Moscow

We arrived into Moscow on Monday afternoon, arriving into a busy city was great. First we wanted to get to our hotel and as we had a fair bit of luggage we thought we’d get a taxi. Unfortunately aside from the dodgy guys who offer you a taxi on the platform itself there didn’t seem to be an official taxi rank at the station. So we went on the metro instead. The metro itself has very attractive and expensive looking stations with rickety old trains and even wooden escalators. This leads to be bit of a contradiction actually. Anyhow after making our way to our hotel we settled down and I read a copy of the London Times, which seems to be a total joke these days. Before settling down to dinner in the hotel. The dinner was excellent and the food was well worth the price – so it wasn’t £100 for a small omelette or anything like that! After that we went to bed early and it was nice to be sleeping in a real bed rather than on the train for a change.

The next morning we got up bright and early at 7am and after breakfast we made our way into the centre of Moscow. At this point we first tried to get into the Kremlin, but it was too early so we headed up to Red Square to see if we could have a look at the stuffed Lenin as you have to do that early in the morning, unfortunately like Mao in Beijing he was undergoing “refurbishment” so we had to give it a miss. Red square is an interesting site however with the Gym (Gum) shopping centre on one side, the Kremlin on the other and St Basil’s cathedral at one end – now that is surprisingly small more on that later on.

Anyhow as Lenin was shut we made our way back to the Kremlin and after leaving our bags we made our way into the armoury to look at some of the arms and armour and other gifts the Russians had been given by various ambassadors as well as the stuff they’d used themselves which was very impressive as well as looking at the cathedrals around the Kremlin itself. These were fairly opulent Orthodox cathedrals that were well worth looking at. We also tried to look at the bell tower, but it was unfortunately “shut for lunch”.

After this we headed out of the Kremlin to see if we could get some ballet tickets, but they were a little more expensive than a cliched small omelette at about £60 each so we decided it was too expensive and gave it a miss, so we instead headed to a nearby mall to have some pizza for lunch, this was excellent until they brought the bill which seemed to take absolutely ages. And they also bought a fake 100 rouble note with it as the paper felt wrong. I of course asked for a real one instead. On the way we saw the one and only official taxi in Moscow, it is surprising that there are so few that even hotels like ours which wasn’t exactly a hostel didn’t even suggest the possibility of using one to get anywhere – even the airport.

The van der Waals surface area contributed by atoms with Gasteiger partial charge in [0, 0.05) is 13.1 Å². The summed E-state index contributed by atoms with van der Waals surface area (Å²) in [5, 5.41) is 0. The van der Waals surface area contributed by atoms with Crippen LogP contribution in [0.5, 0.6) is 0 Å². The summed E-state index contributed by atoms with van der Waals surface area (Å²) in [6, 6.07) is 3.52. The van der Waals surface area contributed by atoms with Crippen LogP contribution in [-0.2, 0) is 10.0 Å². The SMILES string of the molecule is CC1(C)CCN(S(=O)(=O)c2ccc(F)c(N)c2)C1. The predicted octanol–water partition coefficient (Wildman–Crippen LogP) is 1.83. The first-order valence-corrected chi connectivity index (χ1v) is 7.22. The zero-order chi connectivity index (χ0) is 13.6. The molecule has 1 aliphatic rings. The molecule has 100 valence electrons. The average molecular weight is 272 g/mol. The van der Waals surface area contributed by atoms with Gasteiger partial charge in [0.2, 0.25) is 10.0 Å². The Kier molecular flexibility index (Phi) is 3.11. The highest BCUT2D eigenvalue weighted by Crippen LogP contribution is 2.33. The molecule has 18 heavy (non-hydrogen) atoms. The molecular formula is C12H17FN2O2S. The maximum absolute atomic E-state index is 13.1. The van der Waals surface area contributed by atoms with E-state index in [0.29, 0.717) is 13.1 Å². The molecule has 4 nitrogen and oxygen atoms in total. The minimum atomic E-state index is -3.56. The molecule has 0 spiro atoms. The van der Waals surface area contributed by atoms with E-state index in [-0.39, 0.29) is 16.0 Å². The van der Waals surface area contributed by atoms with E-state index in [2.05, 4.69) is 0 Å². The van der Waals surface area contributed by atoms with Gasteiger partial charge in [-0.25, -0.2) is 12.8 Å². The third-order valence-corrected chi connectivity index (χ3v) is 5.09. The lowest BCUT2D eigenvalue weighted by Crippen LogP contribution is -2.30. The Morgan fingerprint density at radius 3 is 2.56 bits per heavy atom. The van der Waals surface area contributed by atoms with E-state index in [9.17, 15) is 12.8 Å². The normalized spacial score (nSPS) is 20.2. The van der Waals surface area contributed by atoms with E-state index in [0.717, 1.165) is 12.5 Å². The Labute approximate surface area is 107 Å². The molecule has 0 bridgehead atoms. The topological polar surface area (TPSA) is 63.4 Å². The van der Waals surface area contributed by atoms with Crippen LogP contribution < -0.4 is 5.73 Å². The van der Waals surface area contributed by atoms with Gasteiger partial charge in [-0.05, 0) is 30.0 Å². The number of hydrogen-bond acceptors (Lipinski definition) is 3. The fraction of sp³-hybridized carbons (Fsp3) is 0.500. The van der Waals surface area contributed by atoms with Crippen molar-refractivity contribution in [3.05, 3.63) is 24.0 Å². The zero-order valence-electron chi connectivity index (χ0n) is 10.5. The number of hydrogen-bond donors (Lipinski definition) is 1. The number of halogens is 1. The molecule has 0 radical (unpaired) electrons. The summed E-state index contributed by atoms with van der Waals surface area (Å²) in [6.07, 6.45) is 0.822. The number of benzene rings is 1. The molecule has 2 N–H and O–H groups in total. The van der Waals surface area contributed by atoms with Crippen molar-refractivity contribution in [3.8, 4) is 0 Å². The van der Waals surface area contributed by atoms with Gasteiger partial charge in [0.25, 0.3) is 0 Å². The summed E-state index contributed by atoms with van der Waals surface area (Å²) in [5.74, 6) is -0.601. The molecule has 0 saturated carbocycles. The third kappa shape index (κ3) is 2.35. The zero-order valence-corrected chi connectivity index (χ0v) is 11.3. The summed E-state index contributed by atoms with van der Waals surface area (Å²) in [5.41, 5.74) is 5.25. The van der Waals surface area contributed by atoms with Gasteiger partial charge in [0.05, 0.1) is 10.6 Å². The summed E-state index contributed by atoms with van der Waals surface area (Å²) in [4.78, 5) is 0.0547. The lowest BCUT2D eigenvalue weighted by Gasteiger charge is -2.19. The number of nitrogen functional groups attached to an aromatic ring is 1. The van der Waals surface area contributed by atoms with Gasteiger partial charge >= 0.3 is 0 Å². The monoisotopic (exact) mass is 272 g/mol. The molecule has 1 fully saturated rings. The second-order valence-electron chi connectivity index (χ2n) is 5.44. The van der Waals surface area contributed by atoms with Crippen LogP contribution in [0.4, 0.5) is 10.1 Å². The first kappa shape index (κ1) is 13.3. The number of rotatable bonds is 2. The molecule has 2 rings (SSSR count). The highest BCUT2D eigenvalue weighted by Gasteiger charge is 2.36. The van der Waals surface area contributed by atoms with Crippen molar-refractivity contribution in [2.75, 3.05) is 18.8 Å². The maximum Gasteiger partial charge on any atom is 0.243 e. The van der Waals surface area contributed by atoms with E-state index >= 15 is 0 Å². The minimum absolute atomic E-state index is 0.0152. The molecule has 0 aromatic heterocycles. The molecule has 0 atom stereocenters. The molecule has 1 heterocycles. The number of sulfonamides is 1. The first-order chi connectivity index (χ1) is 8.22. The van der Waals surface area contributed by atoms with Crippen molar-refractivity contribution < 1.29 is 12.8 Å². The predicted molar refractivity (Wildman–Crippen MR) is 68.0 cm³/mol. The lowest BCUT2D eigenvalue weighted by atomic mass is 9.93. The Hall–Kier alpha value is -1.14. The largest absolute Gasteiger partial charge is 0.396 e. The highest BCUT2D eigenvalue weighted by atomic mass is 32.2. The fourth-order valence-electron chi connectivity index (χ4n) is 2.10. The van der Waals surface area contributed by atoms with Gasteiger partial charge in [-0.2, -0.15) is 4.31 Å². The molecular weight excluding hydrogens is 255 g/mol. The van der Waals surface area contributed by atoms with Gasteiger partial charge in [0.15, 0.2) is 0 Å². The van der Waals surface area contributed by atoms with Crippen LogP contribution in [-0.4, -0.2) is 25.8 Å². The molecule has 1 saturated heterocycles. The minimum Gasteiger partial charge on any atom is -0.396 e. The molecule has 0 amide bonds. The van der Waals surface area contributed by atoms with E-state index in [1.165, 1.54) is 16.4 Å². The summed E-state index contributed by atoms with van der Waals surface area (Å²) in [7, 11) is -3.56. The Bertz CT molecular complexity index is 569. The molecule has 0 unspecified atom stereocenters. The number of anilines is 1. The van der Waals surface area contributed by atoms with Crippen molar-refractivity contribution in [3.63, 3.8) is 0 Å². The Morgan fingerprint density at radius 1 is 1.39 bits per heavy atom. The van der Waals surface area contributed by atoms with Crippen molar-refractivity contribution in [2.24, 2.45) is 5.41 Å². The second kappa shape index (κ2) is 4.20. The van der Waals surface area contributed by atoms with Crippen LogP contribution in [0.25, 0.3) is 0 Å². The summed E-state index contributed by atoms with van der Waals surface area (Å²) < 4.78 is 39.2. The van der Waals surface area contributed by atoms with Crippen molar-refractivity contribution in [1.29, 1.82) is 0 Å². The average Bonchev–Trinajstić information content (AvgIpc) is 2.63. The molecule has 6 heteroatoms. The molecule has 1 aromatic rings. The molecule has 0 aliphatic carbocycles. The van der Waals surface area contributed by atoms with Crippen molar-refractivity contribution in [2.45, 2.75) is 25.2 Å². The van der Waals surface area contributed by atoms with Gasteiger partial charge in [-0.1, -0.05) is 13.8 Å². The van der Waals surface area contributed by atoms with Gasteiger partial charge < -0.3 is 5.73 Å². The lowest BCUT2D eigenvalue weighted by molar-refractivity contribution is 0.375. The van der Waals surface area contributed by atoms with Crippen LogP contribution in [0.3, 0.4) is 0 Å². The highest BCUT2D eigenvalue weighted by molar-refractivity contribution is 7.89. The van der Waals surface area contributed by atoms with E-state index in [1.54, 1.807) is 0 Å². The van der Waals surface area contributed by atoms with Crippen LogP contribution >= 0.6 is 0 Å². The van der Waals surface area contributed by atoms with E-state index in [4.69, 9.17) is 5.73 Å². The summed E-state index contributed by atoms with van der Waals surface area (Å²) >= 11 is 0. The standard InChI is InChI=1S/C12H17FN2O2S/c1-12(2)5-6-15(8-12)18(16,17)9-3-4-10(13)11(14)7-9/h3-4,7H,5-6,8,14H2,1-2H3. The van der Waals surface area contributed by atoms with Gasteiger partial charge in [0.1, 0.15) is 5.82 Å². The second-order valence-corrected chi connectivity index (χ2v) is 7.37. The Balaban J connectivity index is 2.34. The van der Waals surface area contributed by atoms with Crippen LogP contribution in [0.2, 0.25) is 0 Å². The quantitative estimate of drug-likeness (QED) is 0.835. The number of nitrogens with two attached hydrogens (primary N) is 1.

After lunch we went back to Red Square and looked at the Gym shopping centre briefly which was good before we headed to St Basil’s cathedral which was nice, but actually pretty damn tiny. There is no large worshipping space inside the cathedral itself which was a definite surprise. It is very tall inside however.

After this we left and as we had a few hours and weren’t heading to the ballet we instead went to Tretyakov Gallery which had a lot of Russian art which was interesting. We saw the top floor which is about 30 galleries of good art before getting bored. It did seem that much of the older Russian art on display was quite constrained as it was all commissioned by the imperial family and the newer stuff was definitely better. After that we headed to a tastefully themed Russian restaurant for some dinner, I had some Salmon caviar but it wasn’t actually that tasty, but the main course which was another traditional Russian dish was great.

The next day I had to help my dad get to the airport and get to St Petersburg myself so I didn’t really manage to do any more in Moscow.